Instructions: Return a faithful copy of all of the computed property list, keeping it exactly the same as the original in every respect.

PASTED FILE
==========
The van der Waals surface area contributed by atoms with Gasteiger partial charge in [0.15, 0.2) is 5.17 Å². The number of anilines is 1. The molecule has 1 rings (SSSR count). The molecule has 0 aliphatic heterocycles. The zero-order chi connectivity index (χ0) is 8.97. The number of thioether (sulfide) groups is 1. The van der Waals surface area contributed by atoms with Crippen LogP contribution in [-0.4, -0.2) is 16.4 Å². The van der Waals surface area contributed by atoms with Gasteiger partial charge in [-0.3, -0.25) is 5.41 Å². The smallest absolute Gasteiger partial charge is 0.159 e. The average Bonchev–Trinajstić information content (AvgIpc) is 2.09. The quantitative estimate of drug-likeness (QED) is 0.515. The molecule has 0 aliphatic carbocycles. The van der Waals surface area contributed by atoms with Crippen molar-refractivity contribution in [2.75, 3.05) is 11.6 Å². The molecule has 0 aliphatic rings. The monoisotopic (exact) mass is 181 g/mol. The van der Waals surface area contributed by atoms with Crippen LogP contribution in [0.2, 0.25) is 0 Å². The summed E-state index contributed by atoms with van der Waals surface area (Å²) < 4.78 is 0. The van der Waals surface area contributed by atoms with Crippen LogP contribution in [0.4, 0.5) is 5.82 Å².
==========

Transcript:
The van der Waals surface area contributed by atoms with Gasteiger partial charge in [0.15, 0.2) is 5.17 Å². The number of anilines is 1. The molecule has 1 rings (SSSR count). The molecule has 0 aliphatic heterocycles. The zero-order chi connectivity index (χ0) is 8.97. The number of thioether (sulfide) groups is 1. The van der Waals surface area contributed by atoms with Crippen LogP contribution in [-0.4, -0.2) is 16.4 Å². The van der Waals surface area contributed by atoms with Gasteiger partial charge in [-0.3, -0.25) is 5.41 Å². The smallest absolute Gasteiger partial charge is 0.159 e. The average Bonchev–Trinajstić information content (AvgIpc) is 2.09. The quantitative estimate of drug-likeness (QED) is 0.515. The molecule has 0 aliphatic carbocycles. The van der Waals surface area contributed by atoms with Crippen molar-refractivity contribution in [2.75, 3.05) is 11.6 Å². The molecule has 0 aliphatic rings. The monoisotopic (exact) mass is 181 g/mol. The van der Waals surface area contributed by atoms with Crippen LogP contribution in [0.2, 0.25) is 0 Å². The summed E-state index contributed by atoms with van der Waals surface area (Å²) < 4.78 is 0. The van der Waals surface area contributed by atoms with Crippen LogP contribution in [0.4, 0.5) is 5.82 Å².